A series of monologues by Benedick West
New End Theatre
Nine monologues are delivered by eight actors. The monologues are a mixed bag of snippets from the lives of different individuals.
Each character is allocated approximately a ten minute slot to convey a confession of a sort which culminates in a twist. The monologues are all structured similarly, with each confession disclosing a disappointment and a sense of frustration. They reach a minor climax but the constant shifting of characters unavoidably removes the prospect of any suspense.
Maureen, in the first monologue, provides a perfect prelude to the rest. It is humorous and is entertainingly delivered by Felicity Duncan. Maureen, like the others, is someone you hope not to be seated next to on a flight or anywhere else where you are strapped to your seat. Like a loner on a park bench, she pours her heart out telling us about Derek. The opening to her monologue leaves one not knowing what to anticipate: "The funny thing," she tells us, "is Derek and I kept meeting by chance in the most absurd places and we began to think it was fate that was throwing us together". Eventually Maureen's delusion becomes transparent and the audience is aware of the less romantic reality in which Derek is a victim of her stalking. The account is amusingly told and spiced with a tale reminiscent of Fatal Attraction where Maureen confides that it was wrong of her to have poisoned Derek's cat.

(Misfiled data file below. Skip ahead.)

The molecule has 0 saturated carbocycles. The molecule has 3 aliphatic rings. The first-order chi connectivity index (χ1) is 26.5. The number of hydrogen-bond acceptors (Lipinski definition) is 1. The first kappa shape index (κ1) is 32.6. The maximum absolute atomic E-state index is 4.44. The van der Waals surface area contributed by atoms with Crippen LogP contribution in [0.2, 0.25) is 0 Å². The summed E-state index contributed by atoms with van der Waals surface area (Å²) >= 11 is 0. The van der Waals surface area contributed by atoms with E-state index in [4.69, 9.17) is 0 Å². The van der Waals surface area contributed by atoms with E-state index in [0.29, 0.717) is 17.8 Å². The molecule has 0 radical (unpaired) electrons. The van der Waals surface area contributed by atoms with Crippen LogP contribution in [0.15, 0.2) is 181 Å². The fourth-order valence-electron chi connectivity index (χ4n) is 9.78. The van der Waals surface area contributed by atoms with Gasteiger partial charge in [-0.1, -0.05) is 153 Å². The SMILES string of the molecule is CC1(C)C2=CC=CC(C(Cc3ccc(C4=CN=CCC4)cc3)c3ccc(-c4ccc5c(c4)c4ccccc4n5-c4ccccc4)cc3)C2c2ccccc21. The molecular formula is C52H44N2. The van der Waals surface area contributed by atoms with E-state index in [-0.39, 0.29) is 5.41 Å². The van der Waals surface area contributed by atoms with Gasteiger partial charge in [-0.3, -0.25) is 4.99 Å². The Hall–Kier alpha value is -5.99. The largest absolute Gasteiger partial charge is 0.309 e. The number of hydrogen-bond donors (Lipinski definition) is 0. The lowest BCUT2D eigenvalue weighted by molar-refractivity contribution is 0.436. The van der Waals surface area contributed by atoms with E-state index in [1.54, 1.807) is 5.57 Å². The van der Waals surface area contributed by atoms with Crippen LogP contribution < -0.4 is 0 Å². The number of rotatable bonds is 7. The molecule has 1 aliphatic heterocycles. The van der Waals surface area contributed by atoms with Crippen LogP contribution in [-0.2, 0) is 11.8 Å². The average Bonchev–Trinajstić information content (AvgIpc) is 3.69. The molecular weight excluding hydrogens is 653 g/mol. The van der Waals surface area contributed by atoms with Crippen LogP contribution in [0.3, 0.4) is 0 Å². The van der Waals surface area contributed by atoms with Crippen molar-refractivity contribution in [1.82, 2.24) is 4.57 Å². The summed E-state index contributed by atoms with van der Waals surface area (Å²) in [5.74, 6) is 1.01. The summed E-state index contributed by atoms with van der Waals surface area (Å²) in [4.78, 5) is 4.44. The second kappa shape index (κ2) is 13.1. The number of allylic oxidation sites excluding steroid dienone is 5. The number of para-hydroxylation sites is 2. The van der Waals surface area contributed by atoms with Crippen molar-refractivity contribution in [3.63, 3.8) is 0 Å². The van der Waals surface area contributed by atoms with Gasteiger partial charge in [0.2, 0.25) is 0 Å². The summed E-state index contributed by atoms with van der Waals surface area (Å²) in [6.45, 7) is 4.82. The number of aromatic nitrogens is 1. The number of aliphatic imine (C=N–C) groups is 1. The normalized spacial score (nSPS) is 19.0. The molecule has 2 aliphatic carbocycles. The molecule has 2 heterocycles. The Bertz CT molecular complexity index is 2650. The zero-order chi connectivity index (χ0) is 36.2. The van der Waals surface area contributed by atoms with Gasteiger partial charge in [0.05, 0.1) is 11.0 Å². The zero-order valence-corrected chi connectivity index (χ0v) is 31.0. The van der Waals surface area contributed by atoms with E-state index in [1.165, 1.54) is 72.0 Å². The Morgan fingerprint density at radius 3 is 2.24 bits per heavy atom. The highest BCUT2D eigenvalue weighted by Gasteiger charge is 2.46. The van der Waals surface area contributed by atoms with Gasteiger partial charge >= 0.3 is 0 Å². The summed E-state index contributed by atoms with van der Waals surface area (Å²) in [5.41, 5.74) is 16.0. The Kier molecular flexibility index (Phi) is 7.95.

Richard Leaf, as Desmond, is a man who had it all until he suffered an accident which confined him to a wheelchair after which he was abandoned by his wife. Once again our ten minutes hero deludes himself and fantasises a future the audience knows is out of his reach.
There is also a child monologue. It is that of Emily, acted by the playwright's thirteen-year-old daughter Jerusha West. She is left by her father waiting in a hotel room in Amsterdam. She unburdens thoughts of constant encounters with programmes and magazines showing explicit sex. The monologue is laboured, although a note of authentic feeling resonates in her delivery.
The production culminates in Gertrude's monologue. This was movingly portrayed by Prunella Scales. She depicts a vulnerable and aging woman who has been subjected to abuse all of her married life. Scales, dressed in an old dull green dressing gown, is seated on a sofa. She looks somewhat distressed and glares at the silent telephone, waiting for her daughter Kimberly to call her as it is, after all, her birthday. Gertrude's monologue deserves to capture the title role of this play. It is the monologue where text and delivery surpass all others. Gertrude's Secret would have benefited from fewer but more involving monologues, like this one.
Until 11th February
Reviewer: Rivka Jacobson